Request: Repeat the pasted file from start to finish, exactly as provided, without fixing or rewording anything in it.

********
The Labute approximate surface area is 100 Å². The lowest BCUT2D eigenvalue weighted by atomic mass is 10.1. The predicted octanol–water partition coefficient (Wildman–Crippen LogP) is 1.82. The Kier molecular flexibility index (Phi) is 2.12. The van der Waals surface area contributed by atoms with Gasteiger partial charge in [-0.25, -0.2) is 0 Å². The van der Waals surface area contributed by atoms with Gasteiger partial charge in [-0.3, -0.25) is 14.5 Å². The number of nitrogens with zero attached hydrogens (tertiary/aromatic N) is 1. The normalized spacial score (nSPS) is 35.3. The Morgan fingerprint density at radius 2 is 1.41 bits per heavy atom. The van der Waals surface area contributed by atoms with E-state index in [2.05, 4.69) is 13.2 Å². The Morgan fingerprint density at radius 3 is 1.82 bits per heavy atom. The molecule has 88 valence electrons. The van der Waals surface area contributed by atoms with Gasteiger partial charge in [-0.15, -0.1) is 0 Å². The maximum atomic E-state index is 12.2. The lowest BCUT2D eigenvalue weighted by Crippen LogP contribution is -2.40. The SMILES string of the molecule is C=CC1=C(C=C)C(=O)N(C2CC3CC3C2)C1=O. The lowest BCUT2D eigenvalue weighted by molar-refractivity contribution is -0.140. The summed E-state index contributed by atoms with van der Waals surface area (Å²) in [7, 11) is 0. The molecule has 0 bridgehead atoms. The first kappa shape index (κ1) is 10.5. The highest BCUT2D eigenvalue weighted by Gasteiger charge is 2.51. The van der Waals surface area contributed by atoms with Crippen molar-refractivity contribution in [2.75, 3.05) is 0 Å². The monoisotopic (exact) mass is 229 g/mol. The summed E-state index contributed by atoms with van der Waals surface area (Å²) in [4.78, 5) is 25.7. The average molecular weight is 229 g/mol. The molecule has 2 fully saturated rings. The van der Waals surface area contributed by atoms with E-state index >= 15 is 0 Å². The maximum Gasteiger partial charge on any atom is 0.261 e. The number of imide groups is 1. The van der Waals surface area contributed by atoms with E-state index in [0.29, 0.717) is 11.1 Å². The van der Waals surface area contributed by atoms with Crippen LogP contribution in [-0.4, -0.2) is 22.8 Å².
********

The Labute approximate surface area is 100 Å². The lowest BCUT2D eigenvalue weighted by atomic mass is 10.1. The predicted octanol–water partition coefficient (Wildman–Crippen LogP) is 1.82. The Kier molecular flexibility index (Phi) is 2.12. The van der Waals surface area contributed by atoms with Gasteiger partial charge in [-0.25, -0.2) is 0 Å². The van der Waals surface area contributed by atoms with Gasteiger partial charge in [-0.3, -0.25) is 14.5 Å². The number of nitrogens with zero attached hydrogens (tertiary/aromatic N) is 1. The normalized spacial score (nSPS) is 35.3. The Morgan fingerprint density at radius 2 is 1.41 bits per heavy atom. The van der Waals surface area contributed by atoms with E-state index in [2.05, 4.69) is 13.2 Å². The Morgan fingerprint density at radius 3 is 1.82 bits per heavy atom. The molecule has 88 valence electrons. The van der Waals surface area contributed by atoms with Gasteiger partial charge in [-0.15, -0.1) is 0 Å². The maximum atomic E-state index is 12.2. The lowest BCUT2D eigenvalue weighted by Crippen LogP contribution is -2.40. The SMILES string of the molecule is C=CC1=C(C=C)C(=O)N(C2CC3CC3C2)C1=O. The lowest BCUT2D eigenvalue weighted by molar-refractivity contribution is -0.140. The summed E-state index contributed by atoms with van der Waals surface area (Å²) in [7, 11) is 0. The molecule has 0 bridgehead atoms. The first kappa shape index (κ1) is 10.5. The highest BCUT2D eigenvalue weighted by Gasteiger charge is 2.51. The van der Waals surface area contributed by atoms with Crippen molar-refractivity contribution in [2.75, 3.05) is 0 Å². The monoisotopic (exact) mass is 229 g/mol. The summed E-state index contributed by atoms with van der Waals surface area (Å²) in [4.78, 5) is 25.7. The average molecular weight is 229 g/mol. The molecule has 2 fully saturated rings. The van der Waals surface area contributed by atoms with E-state index >= 15 is 0 Å². The maximum Gasteiger partial charge on any atom is 0.261 e. The number of imide groups is 1. The van der Waals surface area contributed by atoms with E-state index in [0.29, 0.717) is 11.1 Å². The van der Waals surface area contributed by atoms with Crippen LogP contribution in [-0.4, -0.2) is 22.8 Å².